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Diabetes Forecast

The Healthy Living Magazine

The Value of the Logbook

By Laurie Terrio, RN, BSN, CDE ,

After 16 years guiding patients as a registered nurse, I was diagnosed with type 1 diabetes in 1996. For the first time, I learned how it felt to be the patient.

I remember clearly those early doctor's office visits when my own nurse educator, Judy Pentedemos, always came around to the same question: Did you bring your blood glucose numbers?

Judy was a strong believer in the value of logbooks. And my answers to her question rarely satisfied her. Usually, all I had to show after rummaging around in my jacket pocket or purse would be the meter itself, which I'd hand over with a "They're in there." Wrong response! To Judy, this was a mindless collection of data. I, of course, loved not having to record my numbers by hand. What a time-saver! Later, after Judy eventually hired me, our differing opinions on the subject became fodder for lunchtime debates.

I silently hatched a plot to prove my logbook-loving colleagues wrong. I decided to write out my previous month's blood glucose numbers on a sheet of paper. I would demonstrate that I had achieved good control that month, without ever having touched the all-powerful logbook.

Shortly after beginning my experiment, I started to notice a pattern among my post-dinner blood glucose readings. I knew I'd gotten high glucose near bedtime a few times, but certainly not this often! Then I noticed that my lunchtime numbers were consistently lower than my goal. With the data in front of me in black and white, I came to a sobering realization: Maybe my control hadn't been so great after all. I began to correct my bedtime highs and to ever so slightly increase my frequency of testing around lunchtime. But I said nothing to my coworkers about my logbook exercise.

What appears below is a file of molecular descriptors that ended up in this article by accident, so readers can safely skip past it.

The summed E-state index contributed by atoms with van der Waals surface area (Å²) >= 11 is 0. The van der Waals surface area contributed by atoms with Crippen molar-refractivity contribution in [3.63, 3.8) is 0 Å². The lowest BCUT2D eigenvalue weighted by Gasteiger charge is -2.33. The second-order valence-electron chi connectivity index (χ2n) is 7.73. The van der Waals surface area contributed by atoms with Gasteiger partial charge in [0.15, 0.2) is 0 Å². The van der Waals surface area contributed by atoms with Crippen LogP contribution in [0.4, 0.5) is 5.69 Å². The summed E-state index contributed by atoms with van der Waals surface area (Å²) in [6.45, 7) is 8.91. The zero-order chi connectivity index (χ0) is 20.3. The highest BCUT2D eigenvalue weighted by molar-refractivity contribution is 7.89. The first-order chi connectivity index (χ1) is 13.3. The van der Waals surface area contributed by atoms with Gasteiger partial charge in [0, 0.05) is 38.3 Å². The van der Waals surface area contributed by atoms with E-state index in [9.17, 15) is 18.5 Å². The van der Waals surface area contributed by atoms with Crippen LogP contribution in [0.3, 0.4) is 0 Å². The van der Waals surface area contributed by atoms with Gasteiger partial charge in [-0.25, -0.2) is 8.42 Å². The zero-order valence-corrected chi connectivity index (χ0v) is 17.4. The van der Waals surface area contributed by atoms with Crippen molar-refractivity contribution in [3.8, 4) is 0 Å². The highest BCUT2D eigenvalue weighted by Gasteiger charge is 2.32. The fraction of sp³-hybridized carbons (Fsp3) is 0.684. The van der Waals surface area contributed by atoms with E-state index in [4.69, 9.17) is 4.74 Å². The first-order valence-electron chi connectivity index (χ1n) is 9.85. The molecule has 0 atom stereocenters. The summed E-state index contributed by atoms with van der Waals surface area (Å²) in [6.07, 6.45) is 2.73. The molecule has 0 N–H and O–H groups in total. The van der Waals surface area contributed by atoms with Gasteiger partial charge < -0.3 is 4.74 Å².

While quietly recording my own numbers, I began gently encouraging my patients to do the same. Logbook comments matter, too. Things like "sick today," "out for walk," and "graduation party" can help explain results and also prompt beneficial changes in self-management. For example, if you notice that you always have high blood glucose after eating pizza, you may try adding a post-meal walk the next time you indulge.

The meter's memory is helpful if you forget to write down a number and need to retrieve it, but otherwise it really is, as Judy thought, just a mindless collection of data. Inexpensive and at the same time invaluable, your logbook can hold the key to successful diabetes self-management. Though I lost the argument with my coworkers, I still came out a winner: I learned firsthand the value of the logbook. That's a lesson I've applied every day to help achieve better diabetes management for my patients, and for myself.

Laurie Terrio, RN, BSN, CDE lives with her husband and two children in Nashua, N.H. She manages an ADA-recognized diabetes education program at St. Joseph Hospital Diabetes and Endocrinology Clinic in Nashua.

 
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